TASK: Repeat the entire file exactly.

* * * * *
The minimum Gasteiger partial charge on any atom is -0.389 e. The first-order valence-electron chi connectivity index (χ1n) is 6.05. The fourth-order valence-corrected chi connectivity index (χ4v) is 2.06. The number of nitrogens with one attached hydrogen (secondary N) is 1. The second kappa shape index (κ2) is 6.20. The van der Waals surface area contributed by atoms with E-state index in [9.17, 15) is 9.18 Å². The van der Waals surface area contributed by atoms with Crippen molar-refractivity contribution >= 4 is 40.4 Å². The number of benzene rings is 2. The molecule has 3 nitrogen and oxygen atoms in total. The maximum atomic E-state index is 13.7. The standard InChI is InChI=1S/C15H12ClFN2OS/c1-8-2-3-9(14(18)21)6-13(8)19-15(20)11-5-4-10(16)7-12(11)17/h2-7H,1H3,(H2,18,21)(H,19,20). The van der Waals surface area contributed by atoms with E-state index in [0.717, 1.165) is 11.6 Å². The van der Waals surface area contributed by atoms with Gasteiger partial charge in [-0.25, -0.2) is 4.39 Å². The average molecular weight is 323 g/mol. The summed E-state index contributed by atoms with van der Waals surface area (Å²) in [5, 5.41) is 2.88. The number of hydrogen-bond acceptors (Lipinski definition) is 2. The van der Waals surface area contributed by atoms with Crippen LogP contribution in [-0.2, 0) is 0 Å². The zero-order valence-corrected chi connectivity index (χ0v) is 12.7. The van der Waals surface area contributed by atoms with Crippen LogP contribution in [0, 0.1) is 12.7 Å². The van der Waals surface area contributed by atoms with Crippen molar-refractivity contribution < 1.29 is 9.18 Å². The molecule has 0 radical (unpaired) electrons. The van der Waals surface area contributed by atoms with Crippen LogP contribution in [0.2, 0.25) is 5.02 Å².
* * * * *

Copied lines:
The minimum Gasteiger partial charge on any atom is -0.389 e. The first-order valence-electron chi connectivity index (χ1n) is 6.05. The fourth-order valence-corrected chi connectivity index (χ4v) is 2.06. The number of nitrogens with one attached hydrogen (secondary N) is 1. The second kappa shape index (κ2) is 6.20. The van der Waals surface area contributed by atoms with E-state index in [9.17, 15) is 9.18 Å². The van der Waals surface area contributed by atoms with Crippen molar-refractivity contribution >= 4 is 40.4 Å². The number of benzene rings is 2. The molecule has 3 nitrogen and oxygen atoms in total. The maximum atomic E-state index is 13.7. The standard InChI is InChI=1S/C15H12ClFN2OS/c1-8-2-3-9(14(18)21)6-13(8)19-15(20)11-5-4-10(16)7-12(11)17/h2-7H,1H3,(H2,18,21)(H,19,20). The van der Waals surface area contributed by atoms with E-state index in [0.717, 1.165) is 11.6 Å². The van der Waals surface area contributed by atoms with Gasteiger partial charge in [-0.25, -0.2) is 4.39 Å². The average molecular weight is 323 g/mol. The summed E-state index contributed by atoms with van der Waals surface area (Å²) in [5, 5.41) is 2.88. The number of hydrogen-bond acceptors (Lipinski definition) is 2. The van der Waals surface area contributed by atoms with Crippen LogP contribution in [-0.2, 0) is 0 Å². The zero-order valence-corrected chi connectivity index (χ0v) is 12.7. The van der Waals surface area contributed by atoms with Crippen LogP contribution in [0, 0.1) is 12.7 Å². The van der Waals surface area contributed by atoms with Crippen molar-refractivity contribution < 1.29 is 9.18 Å². The molecule has 0 radical (unpaired) electrons. The van der Waals surface area contributed by atoms with Crippen LogP contribution in [0.2, 0.25) is 5.02 Å².